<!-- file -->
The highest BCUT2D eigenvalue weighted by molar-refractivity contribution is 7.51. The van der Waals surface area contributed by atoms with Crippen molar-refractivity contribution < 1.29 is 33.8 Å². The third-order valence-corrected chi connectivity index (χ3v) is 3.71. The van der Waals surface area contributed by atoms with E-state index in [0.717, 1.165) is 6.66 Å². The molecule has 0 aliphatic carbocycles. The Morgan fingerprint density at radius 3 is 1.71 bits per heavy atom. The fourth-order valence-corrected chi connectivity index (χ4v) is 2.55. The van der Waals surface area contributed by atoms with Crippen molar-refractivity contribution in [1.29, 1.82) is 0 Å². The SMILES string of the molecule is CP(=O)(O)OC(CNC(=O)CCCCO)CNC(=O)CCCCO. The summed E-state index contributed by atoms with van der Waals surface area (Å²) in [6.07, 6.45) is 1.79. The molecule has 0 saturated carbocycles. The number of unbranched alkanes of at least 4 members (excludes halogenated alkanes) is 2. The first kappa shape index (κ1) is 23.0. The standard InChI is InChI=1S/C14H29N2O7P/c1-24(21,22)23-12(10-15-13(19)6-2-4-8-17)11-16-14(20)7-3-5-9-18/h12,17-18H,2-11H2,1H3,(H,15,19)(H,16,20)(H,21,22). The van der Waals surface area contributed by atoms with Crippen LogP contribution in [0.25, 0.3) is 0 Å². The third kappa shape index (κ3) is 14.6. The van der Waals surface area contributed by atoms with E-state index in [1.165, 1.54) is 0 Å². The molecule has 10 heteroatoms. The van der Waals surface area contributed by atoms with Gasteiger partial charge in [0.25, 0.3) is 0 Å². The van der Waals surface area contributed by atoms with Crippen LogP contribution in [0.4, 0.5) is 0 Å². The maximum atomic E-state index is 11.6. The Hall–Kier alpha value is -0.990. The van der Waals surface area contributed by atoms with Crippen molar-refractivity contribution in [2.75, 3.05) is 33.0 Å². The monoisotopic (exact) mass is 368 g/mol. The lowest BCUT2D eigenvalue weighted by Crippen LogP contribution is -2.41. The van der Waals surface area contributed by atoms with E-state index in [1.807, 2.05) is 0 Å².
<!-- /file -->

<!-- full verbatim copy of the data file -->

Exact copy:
The highest BCUT2D eigenvalue weighted by molar-refractivity contribution is 7.51. The van der Waals surface area contributed by atoms with Crippen molar-refractivity contribution < 1.29 is 33.8 Å². The third-order valence-corrected chi connectivity index (χ3v) is 3.71. The van der Waals surface area contributed by atoms with E-state index in [0.717, 1.165) is 6.66 Å². The molecule has 0 aliphatic carbocycles. The Morgan fingerprint density at radius 3 is 1.71 bits per heavy atom. The fourth-order valence-corrected chi connectivity index (χ4v) is 2.55. The van der Waals surface area contributed by atoms with Crippen molar-refractivity contribution in [1.29, 1.82) is 0 Å². The SMILES string of the molecule is CP(=O)(O)OC(CNC(=O)CCCCO)CNC(=O)CCCCO. The summed E-state index contributed by atoms with van der Waals surface area (Å²) in [6.07, 6.45) is 1.79. The molecule has 0 saturated carbocycles. The number of unbranched alkanes of at least 4 members (excludes halogenated alkanes) is 2. The first kappa shape index (κ1) is 23.0. The standard InChI is InChI=1S/C14H29N2O7P/c1-24(21,22)23-12(10-15-13(19)6-2-4-8-17)11-16-14(20)7-3-5-9-18/h12,17-18H,2-11H2,1H3,(H,15,19)(H,16,20)(H,21,22). The van der Waals surface area contributed by atoms with Crippen LogP contribution in [0.25, 0.3) is 0 Å². The third kappa shape index (κ3) is 14.6. The van der Waals surface area contributed by atoms with E-state index in [1.165, 1.54) is 0 Å². The molecule has 10 heteroatoms. The van der Waals surface area contributed by atoms with Gasteiger partial charge in [0.25, 0.3) is 0 Å². The van der Waals surface area contributed by atoms with Crippen LogP contribution in [0.4, 0.5) is 0 Å². The maximum atomic E-state index is 11.6. The Hall–Kier alpha value is -0.990. The van der Waals surface area contributed by atoms with Crippen molar-refractivity contribution in [2.75, 3.05) is 33.0 Å². The monoisotopic (exact) mass is 368 g/mol. The lowest BCUT2D eigenvalue weighted by Crippen LogP contribution is -2.41. The van der Waals surface area contributed by atoms with E-state index in [1.807, 2.05) is 0 Å².